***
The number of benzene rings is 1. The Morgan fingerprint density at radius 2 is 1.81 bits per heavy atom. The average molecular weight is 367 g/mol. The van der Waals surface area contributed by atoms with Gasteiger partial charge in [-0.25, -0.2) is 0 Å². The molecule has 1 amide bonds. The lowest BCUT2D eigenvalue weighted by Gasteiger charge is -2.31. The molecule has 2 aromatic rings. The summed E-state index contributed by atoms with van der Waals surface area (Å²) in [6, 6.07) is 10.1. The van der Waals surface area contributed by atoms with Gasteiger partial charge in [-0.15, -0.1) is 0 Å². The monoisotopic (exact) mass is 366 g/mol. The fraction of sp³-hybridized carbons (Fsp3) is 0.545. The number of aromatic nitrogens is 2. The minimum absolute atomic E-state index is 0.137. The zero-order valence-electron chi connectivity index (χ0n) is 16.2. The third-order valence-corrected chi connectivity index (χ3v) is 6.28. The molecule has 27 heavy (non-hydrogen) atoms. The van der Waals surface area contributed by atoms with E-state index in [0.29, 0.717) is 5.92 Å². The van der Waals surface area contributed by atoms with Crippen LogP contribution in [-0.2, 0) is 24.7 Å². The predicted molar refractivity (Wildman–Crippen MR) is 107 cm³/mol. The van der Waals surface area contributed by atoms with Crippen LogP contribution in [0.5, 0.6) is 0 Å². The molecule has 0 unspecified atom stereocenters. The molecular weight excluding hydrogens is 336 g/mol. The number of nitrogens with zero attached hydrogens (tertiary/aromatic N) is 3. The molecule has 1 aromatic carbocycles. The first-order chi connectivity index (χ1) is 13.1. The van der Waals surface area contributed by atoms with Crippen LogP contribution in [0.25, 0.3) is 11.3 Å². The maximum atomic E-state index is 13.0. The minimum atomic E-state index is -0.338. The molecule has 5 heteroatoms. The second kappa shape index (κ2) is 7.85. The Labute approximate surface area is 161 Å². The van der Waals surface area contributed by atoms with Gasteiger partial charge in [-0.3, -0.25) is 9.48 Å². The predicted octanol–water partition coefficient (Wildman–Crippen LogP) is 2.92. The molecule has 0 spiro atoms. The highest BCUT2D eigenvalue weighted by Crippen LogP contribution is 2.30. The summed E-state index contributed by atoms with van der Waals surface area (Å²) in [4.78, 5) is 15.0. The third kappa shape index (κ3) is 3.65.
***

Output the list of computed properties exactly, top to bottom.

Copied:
The number of benzene rings is 1. The Morgan fingerprint density at radius 2 is 1.81 bits per heavy atom. The average molecular weight is 367 g/mol. The van der Waals surface area contributed by atoms with Gasteiger partial charge in [-0.25, -0.2) is 0 Å². The molecule has 1 amide bonds. The lowest BCUT2D eigenvalue weighted by Gasteiger charge is -2.31. The molecule has 2 aromatic rings. The summed E-state index contributed by atoms with van der Waals surface area (Å²) in [6, 6.07) is 10.1. The van der Waals surface area contributed by atoms with Gasteiger partial charge in [-0.15, -0.1) is 0 Å². The monoisotopic (exact) mass is 366 g/mol. The fraction of sp³-hybridized carbons (Fsp3) is 0.545. The number of aromatic nitrogens is 2. The minimum absolute atomic E-state index is 0.137. The zero-order valence-electron chi connectivity index (χ0n) is 16.2. The third-order valence-corrected chi connectivity index (χ3v) is 6.28. The molecule has 27 heavy (non-hydrogen) atoms. The van der Waals surface area contributed by atoms with E-state index in [0.29, 0.717) is 5.92 Å². The van der Waals surface area contributed by atoms with Crippen LogP contribution in [-0.2, 0) is 24.7 Å². The predicted molar refractivity (Wildman–Crippen MR) is 107 cm³/mol. The van der Waals surface area contributed by atoms with Crippen LogP contribution in [0.5, 0.6) is 0 Å². The molecule has 0 unspecified atom stereocenters. The molecular weight excluding hydrogens is 336 g/mol. The number of nitrogens with zero attached hydrogens (tertiary/aromatic N) is 3. The molecule has 1 aromatic carbocycles. The first-order chi connectivity index (χ1) is 13.1. The van der Waals surface area contributed by atoms with Crippen LogP contribution in [0.25, 0.3) is 11.3 Å². The maximum atomic E-state index is 13.0. The minimum atomic E-state index is -0.338. The molecule has 5 heteroatoms. The second kappa shape index (κ2) is 7.85. The Labute approximate surface area is 161 Å². The van der Waals surface area contributed by atoms with Gasteiger partial charge in [-0.3, -0.25) is 9.48 Å². The predicted octanol–water partition coefficient (Wildman–Crippen LogP) is 2.92. The molecule has 0 spiro atoms. The highest BCUT2D eigenvalue weighted by Crippen LogP contribution is 2.30. The summed E-state index contributed by atoms with van der Waals surface area (Å²) in [4.78, 5) is 15.0. The third kappa shape index (κ3) is 3.65.